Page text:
- Or go to a local community legal centre for some free advice
- Some community legal centres will help you fill out the forms
- The forms should be typed and not written, affidavits should be in the correct form - usually you can download them from the Court website and type your information in
What if I have to go to Court for my Divorce?
OK, if you have a slightly more complicated divorce, specifically where you and your former spouse have children under 18 (including adopted and step children) then you may have to go before the Judge to get your divorce.
The reason for this is that the Court has an obligation to ensure that the welfare of children is being met by the parties. If dependent children are involved, you will have to explain (usually in the forms) who is responsible for the care of the children and what contributions are being made. If you and former spouse have no custody disputes and have not had to get a parenting plan, often this is just a simple appearance before the court where a few questions might be asked and then the application is granted. I have seen these sorts of things take less than five minutes. If this is all it is going to be, you might be better off saving your money and doing it yourself instead of getting a lawyer.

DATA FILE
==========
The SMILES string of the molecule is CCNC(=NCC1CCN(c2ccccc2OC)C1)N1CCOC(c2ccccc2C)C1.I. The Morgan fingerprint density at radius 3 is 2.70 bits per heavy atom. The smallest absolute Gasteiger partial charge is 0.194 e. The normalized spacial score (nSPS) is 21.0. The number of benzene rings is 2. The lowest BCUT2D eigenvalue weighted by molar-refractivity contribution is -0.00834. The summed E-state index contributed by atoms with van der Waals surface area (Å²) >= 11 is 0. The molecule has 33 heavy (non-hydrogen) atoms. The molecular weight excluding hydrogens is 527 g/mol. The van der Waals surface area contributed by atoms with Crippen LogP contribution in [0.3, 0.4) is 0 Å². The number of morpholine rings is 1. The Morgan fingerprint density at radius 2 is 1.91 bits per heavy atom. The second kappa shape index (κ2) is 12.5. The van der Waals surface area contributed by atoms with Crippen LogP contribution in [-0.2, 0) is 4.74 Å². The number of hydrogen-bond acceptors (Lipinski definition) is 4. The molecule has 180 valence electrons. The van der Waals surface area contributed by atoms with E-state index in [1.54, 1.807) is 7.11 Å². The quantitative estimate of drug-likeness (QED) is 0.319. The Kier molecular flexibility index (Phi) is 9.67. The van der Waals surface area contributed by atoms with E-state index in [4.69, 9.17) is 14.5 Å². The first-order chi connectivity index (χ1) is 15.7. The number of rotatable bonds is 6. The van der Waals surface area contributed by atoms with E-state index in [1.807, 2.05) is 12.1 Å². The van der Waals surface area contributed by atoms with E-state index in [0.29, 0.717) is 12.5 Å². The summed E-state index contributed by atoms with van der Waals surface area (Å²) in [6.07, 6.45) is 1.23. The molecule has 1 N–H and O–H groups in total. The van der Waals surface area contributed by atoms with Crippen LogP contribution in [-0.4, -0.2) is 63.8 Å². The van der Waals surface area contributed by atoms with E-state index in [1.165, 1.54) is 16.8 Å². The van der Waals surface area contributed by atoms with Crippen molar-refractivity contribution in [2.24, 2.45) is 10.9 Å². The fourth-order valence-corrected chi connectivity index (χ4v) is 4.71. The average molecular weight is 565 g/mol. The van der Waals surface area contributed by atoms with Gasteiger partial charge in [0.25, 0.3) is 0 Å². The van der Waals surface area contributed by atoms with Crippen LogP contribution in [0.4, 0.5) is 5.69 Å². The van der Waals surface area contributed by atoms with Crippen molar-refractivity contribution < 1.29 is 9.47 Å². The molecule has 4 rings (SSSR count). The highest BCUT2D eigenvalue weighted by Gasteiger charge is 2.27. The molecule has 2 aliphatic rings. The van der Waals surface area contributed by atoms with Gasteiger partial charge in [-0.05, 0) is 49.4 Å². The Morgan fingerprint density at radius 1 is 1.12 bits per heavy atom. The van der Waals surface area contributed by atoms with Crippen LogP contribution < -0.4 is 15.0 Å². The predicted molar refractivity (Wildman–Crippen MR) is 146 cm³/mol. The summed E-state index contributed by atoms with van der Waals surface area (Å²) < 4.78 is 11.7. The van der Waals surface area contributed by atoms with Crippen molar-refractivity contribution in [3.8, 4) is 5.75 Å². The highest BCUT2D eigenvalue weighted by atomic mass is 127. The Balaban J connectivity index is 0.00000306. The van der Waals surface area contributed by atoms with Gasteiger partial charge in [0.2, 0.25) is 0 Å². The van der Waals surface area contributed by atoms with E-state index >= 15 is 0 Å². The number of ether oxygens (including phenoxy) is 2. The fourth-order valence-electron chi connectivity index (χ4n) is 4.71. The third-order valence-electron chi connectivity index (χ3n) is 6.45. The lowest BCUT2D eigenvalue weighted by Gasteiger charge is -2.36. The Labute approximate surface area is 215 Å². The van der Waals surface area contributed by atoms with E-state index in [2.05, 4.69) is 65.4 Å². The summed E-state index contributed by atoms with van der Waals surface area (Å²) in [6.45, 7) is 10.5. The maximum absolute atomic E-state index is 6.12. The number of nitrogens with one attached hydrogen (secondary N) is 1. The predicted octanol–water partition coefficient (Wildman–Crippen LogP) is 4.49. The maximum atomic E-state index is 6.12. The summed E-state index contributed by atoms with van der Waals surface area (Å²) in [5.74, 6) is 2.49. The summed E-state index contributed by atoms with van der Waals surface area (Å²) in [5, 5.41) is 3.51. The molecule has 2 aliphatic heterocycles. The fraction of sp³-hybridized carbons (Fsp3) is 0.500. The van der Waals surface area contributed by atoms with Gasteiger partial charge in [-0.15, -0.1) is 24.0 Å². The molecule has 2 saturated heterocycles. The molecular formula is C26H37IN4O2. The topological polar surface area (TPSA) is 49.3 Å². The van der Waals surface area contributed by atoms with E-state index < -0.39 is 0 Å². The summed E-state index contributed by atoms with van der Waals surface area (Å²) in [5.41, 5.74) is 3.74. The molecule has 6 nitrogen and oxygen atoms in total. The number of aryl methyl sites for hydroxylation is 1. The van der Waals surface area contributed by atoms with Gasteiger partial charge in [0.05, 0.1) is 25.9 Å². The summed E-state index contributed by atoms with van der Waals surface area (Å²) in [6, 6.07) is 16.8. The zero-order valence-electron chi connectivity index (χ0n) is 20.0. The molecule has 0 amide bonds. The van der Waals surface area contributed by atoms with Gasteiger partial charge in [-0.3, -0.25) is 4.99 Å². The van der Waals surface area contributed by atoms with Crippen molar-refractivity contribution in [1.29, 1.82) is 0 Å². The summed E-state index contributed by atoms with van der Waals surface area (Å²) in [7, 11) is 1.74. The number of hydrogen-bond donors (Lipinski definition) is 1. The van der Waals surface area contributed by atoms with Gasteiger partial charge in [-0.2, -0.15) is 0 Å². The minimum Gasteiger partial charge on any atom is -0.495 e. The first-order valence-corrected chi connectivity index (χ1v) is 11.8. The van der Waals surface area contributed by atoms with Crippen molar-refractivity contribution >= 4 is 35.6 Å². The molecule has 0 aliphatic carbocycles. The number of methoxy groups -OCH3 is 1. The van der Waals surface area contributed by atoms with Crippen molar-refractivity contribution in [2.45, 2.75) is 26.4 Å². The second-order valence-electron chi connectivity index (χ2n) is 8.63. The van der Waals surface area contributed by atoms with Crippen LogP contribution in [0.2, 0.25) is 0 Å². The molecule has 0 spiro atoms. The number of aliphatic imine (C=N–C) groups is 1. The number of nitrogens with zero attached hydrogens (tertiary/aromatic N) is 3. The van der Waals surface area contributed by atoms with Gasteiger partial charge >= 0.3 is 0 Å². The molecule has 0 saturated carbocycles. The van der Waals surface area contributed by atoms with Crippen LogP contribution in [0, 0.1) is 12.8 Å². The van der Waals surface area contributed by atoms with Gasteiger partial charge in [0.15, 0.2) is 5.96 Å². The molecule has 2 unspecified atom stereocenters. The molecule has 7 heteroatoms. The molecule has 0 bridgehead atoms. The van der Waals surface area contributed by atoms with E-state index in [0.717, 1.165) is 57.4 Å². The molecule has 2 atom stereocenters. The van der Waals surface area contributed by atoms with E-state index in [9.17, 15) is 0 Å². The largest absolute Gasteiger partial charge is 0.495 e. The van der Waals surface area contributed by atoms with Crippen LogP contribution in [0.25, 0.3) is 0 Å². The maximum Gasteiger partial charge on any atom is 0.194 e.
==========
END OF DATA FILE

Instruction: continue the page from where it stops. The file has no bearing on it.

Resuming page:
You have all seen courtrooms in the media. The Magistrate, Judge, Justice or Registrar (judicial officer) sits on 'the bench' which is usually raised and at the rear of the courtroom.
In front of the bench there are often spaces for bailiffs, court clerks, transcribers and other junior officers of the court.
Then facing the bench is the 'bar table' where the plaintiffs, defendants, respondents and prosecutors sit to make their applications to the Court. Often if the parties are legally represented, the applicant and the defendant will sit at the bar table alongside their lawyers.
Depending on your jurisdiction, the defendant/respondent will sit to the left and the applicant/plaintiff will sit to the right. Prosecutors generally sit to the right.
Behind the bar table and also facing the bench are the seats for the public. Sometimes the Court is closed which means that no one except those with good reason to be there are allowed in.
Off to one side, depending on the type of court, will be a gallery where the jury sits.
On the other side there might be a dock for prisoners to sit in.
There will also be the witness box, where whoever is giving evidence will stand/sit to address the Court.
If you are appearing as an applicant in a divorce matter, you should go to the right side of the bar table when your matter is called by the clerk or bailiff and address the bench from there.